Publisher: Penguin Classics
Pages: 182 pages
Source: Golden Lake Used Bookstore
Genre: Horror, Fiction, Classics, Paranormal, Gothic, Paranormal, Gothic
My Rating: ⛤⛤⛤⛤⛤
Ever since reading We Have Always Lived in the Castle, I’ve been obsessed with Shirley Jackson. I’ve wanted to read more and more of her work, but I haven’t known where to start. When WiseBraveGirl decided to read The Haunting of Hill House for a Halloween themed book club on Instagram, I thought it was the perfect opportunity to join along since the book was sitting on my bookshelf unopened for at least two years. And now I love Shirley Jackson even more.
The Haunting of Hill House is about four strangers who come together at Hill House to investigate it’s strangeness. Dr. Montague is a scholar of the occult and looking for physical proof of the paranormal so he can be taken seriously by his colleagues which leads him to finding Hill House and the three other participants: Theodora, an apparent mind reader, Eleanor, a sheltered and shy young woman who was haunted by a poltergeist as a child, and Luke, who will one day inherit Hill House.
As the four unpack and settle into the house, strange things happen almost immediately. Doors close by themselves, a bloody message appears on the wall with Eleanor’s name on it, something harasses Theodora and Eleanor at night, as well as many other horrors. With the stress of the events, and tensions running high the three younger occupants at the house (Theodora, Eleanor, and Luke) begin to turn and snipe at one another, while second later being the best of friends.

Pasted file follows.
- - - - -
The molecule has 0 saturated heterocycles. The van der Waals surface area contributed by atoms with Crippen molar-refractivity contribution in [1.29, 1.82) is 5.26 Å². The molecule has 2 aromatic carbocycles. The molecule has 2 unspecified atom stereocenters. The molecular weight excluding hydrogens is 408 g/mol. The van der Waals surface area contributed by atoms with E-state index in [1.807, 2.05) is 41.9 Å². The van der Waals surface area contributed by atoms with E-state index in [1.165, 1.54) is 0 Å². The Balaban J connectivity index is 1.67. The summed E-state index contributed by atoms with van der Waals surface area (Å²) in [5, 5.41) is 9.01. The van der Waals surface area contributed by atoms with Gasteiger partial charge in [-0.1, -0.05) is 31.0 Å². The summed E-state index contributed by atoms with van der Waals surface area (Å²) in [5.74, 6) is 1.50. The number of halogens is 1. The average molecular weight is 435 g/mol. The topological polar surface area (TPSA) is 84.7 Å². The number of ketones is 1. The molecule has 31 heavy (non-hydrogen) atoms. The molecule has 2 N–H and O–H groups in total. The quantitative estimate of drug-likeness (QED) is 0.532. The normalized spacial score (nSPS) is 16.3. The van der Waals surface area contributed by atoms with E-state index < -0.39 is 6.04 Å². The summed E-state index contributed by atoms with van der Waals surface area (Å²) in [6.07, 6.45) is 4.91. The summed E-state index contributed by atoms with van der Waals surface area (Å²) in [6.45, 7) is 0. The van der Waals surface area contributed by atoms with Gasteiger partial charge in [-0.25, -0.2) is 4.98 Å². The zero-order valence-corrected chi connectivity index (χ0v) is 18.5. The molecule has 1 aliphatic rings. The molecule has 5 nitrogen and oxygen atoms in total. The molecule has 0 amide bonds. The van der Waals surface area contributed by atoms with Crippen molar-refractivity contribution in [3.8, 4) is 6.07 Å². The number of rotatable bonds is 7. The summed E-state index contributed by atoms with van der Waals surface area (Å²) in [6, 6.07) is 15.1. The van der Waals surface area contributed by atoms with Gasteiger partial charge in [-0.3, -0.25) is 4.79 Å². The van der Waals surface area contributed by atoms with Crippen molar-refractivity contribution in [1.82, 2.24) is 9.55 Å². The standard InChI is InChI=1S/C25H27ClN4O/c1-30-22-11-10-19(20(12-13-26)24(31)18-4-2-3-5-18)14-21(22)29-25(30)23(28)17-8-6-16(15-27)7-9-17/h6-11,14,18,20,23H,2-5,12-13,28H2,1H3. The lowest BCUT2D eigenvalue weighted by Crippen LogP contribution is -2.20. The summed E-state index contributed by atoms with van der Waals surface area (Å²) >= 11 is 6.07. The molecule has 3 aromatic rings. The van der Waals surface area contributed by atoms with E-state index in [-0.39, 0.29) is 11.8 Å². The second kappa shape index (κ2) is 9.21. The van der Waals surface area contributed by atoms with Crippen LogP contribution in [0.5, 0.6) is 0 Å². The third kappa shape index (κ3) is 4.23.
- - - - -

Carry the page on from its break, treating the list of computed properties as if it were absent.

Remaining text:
Jackson ultimately leaves it up to the reader to decide what’s up with Hill House. Is Hill House actually haunted? Did Dr. Montague make the whole thing up with Luke and Theodora to trick Eleanor? Is Eleanor a reincarnation of one of the daughters of the house? Is Eleanor controlling the haunting (my favourite, and based on something I read on the Wikipedia page for the novel that suggests Eleanor is telekinetic and controlling the haunting)?
Jackson is a master at creating unease and terror. Instead of easing into the unsettling environment of Hill House, the reader is often thrown into a scary situation that is already happening, unsure of how, why, or what caused or led up to it. I’d love to talk more about the novel, but since it’s a short book I don’t want to spoil it.
The Haunting of Hill House is a perfect Halloween read, and a great example of Gothic Literature which has just expanded my love for the genre.